Preparing Advanced Practice Registered Nursing Students to Deliver Adolescent SBIRT for Substance Use

J Nurs Educ. 2018 Dec 1;57(12):736-741. doi: 10.3928/01484834-20181119-06.


Background: Adolescent substance use is a significant public health problem in the United States screening, brief intervention, and referral to treatment (SBIRT) and is an evidence-based approach to assist individuals to reduce substance use before serious problems develop. Universal SBIRT is recommended for routine health care.

Method: Advanced practice registered nursing (APRN) students completed a sophisticated adolescent SBIRT computer simulation, didactic content on substance use, and face-to-face simulation during laboratory. SBIRT skills were scored automatically by the computer program. Self-perceived competency and confidence were measured via pre- and postsurvey items, focused on adolescent SBIRT skills, using ordinal scales.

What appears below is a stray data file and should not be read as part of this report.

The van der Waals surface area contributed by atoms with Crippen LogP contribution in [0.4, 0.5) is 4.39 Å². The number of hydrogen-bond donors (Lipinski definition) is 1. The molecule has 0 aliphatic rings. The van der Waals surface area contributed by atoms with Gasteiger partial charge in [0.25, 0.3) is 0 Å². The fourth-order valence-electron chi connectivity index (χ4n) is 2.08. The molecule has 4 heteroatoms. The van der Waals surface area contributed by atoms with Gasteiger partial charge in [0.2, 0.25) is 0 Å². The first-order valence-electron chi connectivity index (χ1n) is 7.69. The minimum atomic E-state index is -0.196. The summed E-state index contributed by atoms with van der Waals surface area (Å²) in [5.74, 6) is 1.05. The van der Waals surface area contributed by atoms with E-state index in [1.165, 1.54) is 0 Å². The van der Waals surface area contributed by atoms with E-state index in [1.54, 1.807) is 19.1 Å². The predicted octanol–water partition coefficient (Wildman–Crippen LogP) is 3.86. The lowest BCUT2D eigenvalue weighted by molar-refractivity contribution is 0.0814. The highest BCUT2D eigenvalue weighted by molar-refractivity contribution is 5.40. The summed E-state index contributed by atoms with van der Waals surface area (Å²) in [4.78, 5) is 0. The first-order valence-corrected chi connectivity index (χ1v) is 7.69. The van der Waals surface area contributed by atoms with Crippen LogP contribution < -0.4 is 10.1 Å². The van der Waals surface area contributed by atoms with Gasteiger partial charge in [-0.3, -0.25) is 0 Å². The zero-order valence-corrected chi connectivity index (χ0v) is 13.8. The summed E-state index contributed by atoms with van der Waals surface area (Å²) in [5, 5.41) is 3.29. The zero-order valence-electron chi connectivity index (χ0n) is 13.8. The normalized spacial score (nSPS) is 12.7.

Results: Adolescent SBIRT was successfully integrated into an advanced health assessment nursing course. Improvements in self-reported competence and confidence scores were noted across all domains at p < .001.

Conclusion: APRN students demonstrated learning and reported marked increases in competency and confidence in the delivery of adolescent SBIRT. This reveals promising results for SBIRT to be implemented into APRN student coursework. [J Nurs Educ. 2018;57(12):736-741.].

MeSH terms

  • Adolescent
  • Adolescent Behavior
  • Adolescent Psychiatry / education
  • Advanced Practice Nursing / education*
  • Clinical Competence
  • Education, Nursing, Graduate / organization & administration*
  • Female
  • Humans
  • Male
  • Nursing Evaluation Research
  • Students, Nursing / psychology*
  • Substance-Related Disorders / nursing*
  • United States